JEFF GORDON, NO. 24 DUPONT/NATIONAL GUARD FAMILIES APPRECIATION CHEVROLET -- 4TH IN STANDINGS: "Martinsville. I always love going to Martinsville. I feel like we're really good there. The cars handle well there. I like the track. We just tested at Little Rock last week to try and get prepared for that race. So, it's a track that I think as a group we carry a lot of confidence going into. I would like to see more short tracks (on the schedule). We only have two half-mile tracks. Richmond is a nice short track but it's even a little bit big. It acts a little bit more like a Charlotte. Aerodynamics plays a pretty big role there. It would be pretty cool to have something sort of in between a Martinsville and a Bristol; a little bit more banking and a little bit more sweeping corners. That would be very cool. I'm a big fan of that."
TONY STEWART, NO. 14 OFFICE DEPOT/OLD SPICE CHEVROLET -- 6TH IN STANDINGS: "You can have it (success at Martinsville), for sure. It's knowing that feel, it's finding that combination that works, and the next time you come back to that track you know what that feel is like and you know what you're looking for in practice for it to be good in the race. During the race, the track changes quite a bit, but you know when you kind of have that rhythm. You have the timing of what it was like, you just know what that feel is in the car that you're looking for, not necessarily to be good in Happy Hour as much as to be good for the race. When you've had a good weekend, the next time you go back it's just easier to try to go back and mimic that feel. That's why when guys hit on something they're normally good for a while until the package changes quite a bit, and then once that changes, you have to learn a different feel. Normally for a while you can have that, and different guys, if you look over the history, have kind of had runs at it. It seems like whether it's a three or four or five-race period, guys get that feel of it and know what that tire likes, what the chassis combination likes at that time, and they kind of have that and they know how to adapt to it."
JEFF BURTON, NO. 31 CATERPILLAR CHEVROLET -- 10TH IN STANDINGS: "We had a great shot to win that race (Spring, 2010) and ended up cutting a right front tire real real late. Led a lot of that race and thought we had a opportunity. So have been waiting on this; would kind of like to go back and redeem that. It is a real balance of over-driving and not driving hard enough. It is a one-corner-at-a-time race track. You can't think ahead. You have to be in the moment and pay attention to what you are doing right now. If you do that, that is when you have your best races there. It is real hard to plan ahead there, so many things happen. It is a matter of being smart, aggressive, consistent-all those things really mean a lot there. It is very cool to race in your hometown. I grew up about an hour from Martinsville and raced late models there as a kid. I can remember them announcing they were going to run late model races at Martinsville and it was like 'oh my gosh, that is incredible that we will have a chance to do that'. That track has always meant a lot. Got lucky enough to win the first Nationwide race I ran there and have run really well there."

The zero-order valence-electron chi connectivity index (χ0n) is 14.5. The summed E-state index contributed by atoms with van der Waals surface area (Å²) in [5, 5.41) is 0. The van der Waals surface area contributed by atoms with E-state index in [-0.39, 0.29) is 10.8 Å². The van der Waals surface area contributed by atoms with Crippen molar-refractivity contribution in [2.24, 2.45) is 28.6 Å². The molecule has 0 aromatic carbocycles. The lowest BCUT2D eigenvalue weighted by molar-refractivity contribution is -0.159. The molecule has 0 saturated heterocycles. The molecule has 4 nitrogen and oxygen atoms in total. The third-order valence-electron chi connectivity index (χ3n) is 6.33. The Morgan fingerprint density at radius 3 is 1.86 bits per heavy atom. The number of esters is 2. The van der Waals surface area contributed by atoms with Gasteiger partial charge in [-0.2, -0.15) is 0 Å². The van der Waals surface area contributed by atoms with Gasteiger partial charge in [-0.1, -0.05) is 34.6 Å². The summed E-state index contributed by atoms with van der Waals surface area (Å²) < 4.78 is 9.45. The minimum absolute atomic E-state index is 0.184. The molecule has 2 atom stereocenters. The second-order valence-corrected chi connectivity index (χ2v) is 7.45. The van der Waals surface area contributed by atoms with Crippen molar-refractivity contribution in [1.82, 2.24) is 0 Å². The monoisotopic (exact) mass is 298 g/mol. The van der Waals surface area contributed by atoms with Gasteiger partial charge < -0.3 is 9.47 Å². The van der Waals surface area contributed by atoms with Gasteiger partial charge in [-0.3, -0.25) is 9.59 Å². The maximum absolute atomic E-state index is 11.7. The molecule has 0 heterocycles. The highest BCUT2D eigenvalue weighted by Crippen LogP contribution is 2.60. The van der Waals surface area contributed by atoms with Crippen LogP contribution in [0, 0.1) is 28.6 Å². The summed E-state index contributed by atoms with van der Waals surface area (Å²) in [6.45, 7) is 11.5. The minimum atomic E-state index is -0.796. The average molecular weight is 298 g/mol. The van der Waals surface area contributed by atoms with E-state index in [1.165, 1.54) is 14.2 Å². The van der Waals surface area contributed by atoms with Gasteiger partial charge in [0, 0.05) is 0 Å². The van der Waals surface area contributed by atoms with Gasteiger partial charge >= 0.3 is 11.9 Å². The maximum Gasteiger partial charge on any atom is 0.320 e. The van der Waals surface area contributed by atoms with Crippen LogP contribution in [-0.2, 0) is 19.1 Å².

CLINT BOWYER, NO. 33 BB&T CHEVROLET -- 12TH IN STANDINGS: "I do like Martinsville. It took a while to learn it. It is very challenging, a lot of fun and you have to look at it like that. You have to look at it as a challenge. It is one of the tracks that I feel like someday I can win a race there. It is very intense all the time. You are always in traffic and there is no room to breathe. But that is what you grew up doing. It reminds me of the old short tracks where you are beating and banging on each other and you get up on the wheel and make things happen. I want this championship to come home to RCR. Obviously, you want it to be you, but it is looking like that's not going to happen. Kevin (Harvick) is our best shot. Jeff (Burton) is not out of the thing by any means. Our cars are capable of getting the job done. Kevin has done a great job all year long of leading the championship points so I don't think it is a fluke that he is up front and in the running for it right now."
JAMIE MCMURRAY, NO. 1 BASS PRO SHOPS/TRACKER BOATS CHEVROLET -- 13TH IN STANDINGS: "Martinsville is always a good track for me and one that I've consistently been fast at. At Martinsville it's really hard to discipline yourself to wait long enough to get back into the gas on the straightaways, so it's a track that you really seem to focus on developing your rhythm. Compared to larger oval tracks, at Martinsville you feel like you're going so slow that it's hard to make yourself wait long enough to push the gas down. I really love going to Martinsville though; short tracks like Martinsville and the road courses are some of my favorite places to race at during the season. We had a great run going earlier this season, before we had some cooling issues with the brakes, which caused the bead to melt on our tire. But, we hope to have that remedied, and bring home a great finish. We've really got some good momentum going right now, so I'm hoping to keep that up!"